Pakistan is experimenting with a
relatively new model of healthcare delivery: telemedicine. For
distance-based medical services to be successful, however, projects
must grapple with challenges like inadequate infrastructure and
patient distrust of the concept.
In the 10 months since the organization
TeleSehat opened a second pilot telemedicine center in the Pakistani
city of Gujar Khan, more than 3,000 patients have been treated. Such
numbers point to the great potential of telemedicine to bridge the
healthcare divide in Pakistan.
Due to an insufficient healthcare
budget, a shortage of good doctors, and poor, ill-equipped public
hospitals, Pakistan is unable to provide all its citizens with even
basic healthcare services. Given the sheer lack of healthcare
facilities in remote villages, villagers suffering with serious
illnesses and health emergencies often have no other option but to
travel extensive distances into the main cities. As the cost of
traveling is prohibitive for many who survive on meager incomes,
these villagers either rack up great debts or forego medical
Closing the healthcare gap between
those who live near medical facilities and those who do not was the
impetus behind TeleSehat (‘Sehat’ is Urdu for ‘Health’). Asad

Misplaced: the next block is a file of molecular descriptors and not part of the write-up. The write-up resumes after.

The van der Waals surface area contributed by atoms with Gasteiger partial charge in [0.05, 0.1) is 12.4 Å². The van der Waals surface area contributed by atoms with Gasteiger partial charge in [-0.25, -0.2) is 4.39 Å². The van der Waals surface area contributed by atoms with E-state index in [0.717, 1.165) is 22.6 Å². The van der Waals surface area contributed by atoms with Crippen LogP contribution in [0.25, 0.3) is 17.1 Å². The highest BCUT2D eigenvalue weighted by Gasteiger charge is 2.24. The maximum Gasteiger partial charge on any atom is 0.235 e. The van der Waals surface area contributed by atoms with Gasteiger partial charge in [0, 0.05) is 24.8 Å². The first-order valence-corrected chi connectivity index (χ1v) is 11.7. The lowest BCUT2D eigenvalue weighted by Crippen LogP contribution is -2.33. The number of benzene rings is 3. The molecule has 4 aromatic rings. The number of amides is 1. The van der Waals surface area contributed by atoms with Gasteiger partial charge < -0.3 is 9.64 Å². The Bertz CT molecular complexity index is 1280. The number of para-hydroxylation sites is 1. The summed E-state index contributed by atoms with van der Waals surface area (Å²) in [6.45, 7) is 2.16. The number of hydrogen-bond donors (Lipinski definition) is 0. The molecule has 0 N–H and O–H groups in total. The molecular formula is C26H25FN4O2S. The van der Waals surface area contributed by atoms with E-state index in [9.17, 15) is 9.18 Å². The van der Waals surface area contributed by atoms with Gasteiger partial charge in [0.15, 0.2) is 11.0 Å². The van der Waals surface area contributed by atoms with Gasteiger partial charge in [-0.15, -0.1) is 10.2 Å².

Karim (also the CEO of a local technology firm, Comcept) and Syed
Mahmood Hussain launched TeleSehat in the summer of 2008. They
founded the organization to establish telemedicine centers to deliver
healthcare to Pakistanis living in inaccessible locations.
Telemedicine is not a completely new
concept to Pakistan, and certain projects have been quite noteworthy.
Launched in 2001, the Tele-Health Programme, for instance, was the
country’s first telemedicine initiative. Jaroka Tele-healthcare,
Sehat First and TeleDoctor, all similar local telemedicine
initiatives, soon followed.
But the question remains: Can
telemedicine prove successful in a country like
“Telemedicine is the only hope for countries like
Pakistan”, insists TeleSehat’s head of business development,
Nabeel Ahmad Malik. “However, this can only prove successful if the
service delivery model is designed in a way that it suits all the
stakeholders, which includes hospitals, doctors, TeleSehat itself,
the local population and the respective government”.